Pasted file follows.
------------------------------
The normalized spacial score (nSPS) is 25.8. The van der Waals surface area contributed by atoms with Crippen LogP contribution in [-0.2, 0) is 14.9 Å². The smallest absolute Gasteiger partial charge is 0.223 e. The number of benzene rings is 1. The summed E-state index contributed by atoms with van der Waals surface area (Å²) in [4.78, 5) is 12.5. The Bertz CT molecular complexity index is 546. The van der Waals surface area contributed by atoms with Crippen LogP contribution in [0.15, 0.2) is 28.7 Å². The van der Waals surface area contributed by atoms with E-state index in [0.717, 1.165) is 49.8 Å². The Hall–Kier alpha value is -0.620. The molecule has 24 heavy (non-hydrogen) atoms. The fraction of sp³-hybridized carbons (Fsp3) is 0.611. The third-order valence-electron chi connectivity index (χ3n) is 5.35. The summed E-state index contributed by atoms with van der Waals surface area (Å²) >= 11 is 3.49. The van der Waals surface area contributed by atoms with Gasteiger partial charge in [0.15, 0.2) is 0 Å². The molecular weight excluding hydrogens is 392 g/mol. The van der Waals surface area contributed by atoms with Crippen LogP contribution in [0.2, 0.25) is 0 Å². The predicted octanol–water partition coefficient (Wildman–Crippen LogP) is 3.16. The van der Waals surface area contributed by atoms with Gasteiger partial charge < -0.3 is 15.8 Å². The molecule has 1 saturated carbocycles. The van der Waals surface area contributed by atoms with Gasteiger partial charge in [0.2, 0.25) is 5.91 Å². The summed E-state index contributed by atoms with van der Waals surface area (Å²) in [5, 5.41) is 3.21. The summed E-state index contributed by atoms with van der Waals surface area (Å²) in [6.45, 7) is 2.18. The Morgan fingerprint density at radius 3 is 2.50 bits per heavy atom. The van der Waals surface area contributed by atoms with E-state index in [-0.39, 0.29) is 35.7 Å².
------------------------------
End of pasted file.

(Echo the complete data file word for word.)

The normalized spacial score (nSPS) is 25.8. The van der Waals surface area contributed by atoms with Crippen LogP contribution in [-0.2, 0) is 14.9 Å². The smallest absolute Gasteiger partial charge is 0.223 e. The number of benzene rings is 1. The summed E-state index contributed by atoms with van der Waals surface area (Å²) in [4.78, 5) is 12.5. The Bertz CT molecular complexity index is 546. The van der Waals surface area contributed by atoms with Crippen LogP contribution in [0.15, 0.2) is 28.7 Å². The van der Waals surface area contributed by atoms with E-state index in [0.717, 1.165) is 49.8 Å². The Hall–Kier alpha value is -0.620. The molecule has 24 heavy (non-hydrogen) atoms. The fraction of sp³-hybridized carbons (Fsp3) is 0.611. The third-order valence-electron chi connectivity index (χ3n) is 5.35. The summed E-state index contributed by atoms with van der Waals surface area (Å²) >= 11 is 3.49. The van der Waals surface area contributed by atoms with Gasteiger partial charge in [0.15, 0.2) is 0 Å². The molecular weight excluding hydrogens is 392 g/mol. The van der Waals surface area contributed by atoms with Crippen LogP contribution in [0.2, 0.25) is 0 Å². The predicted octanol–water partition coefficient (Wildman–Crippen LogP) is 3.16. The van der Waals surface area contributed by atoms with Gasteiger partial charge < -0.3 is 15.8 Å². The molecule has 1 saturated carbocycles. The van der Waals surface area contributed by atoms with Gasteiger partial charge in [0.2, 0.25) is 5.91 Å². The summed E-state index contributed by atoms with van der Waals surface area (Å²) in [5, 5.41) is 3.21. The summed E-state index contributed by atoms with van der Waals surface area (Å²) in [6.45, 7) is 2.18. The Morgan fingerprint density at radius 3 is 2.50 bits per heavy atom. The van der Waals surface area contributed by atoms with E-state index in [-0.39, 0.29) is 35.7 Å².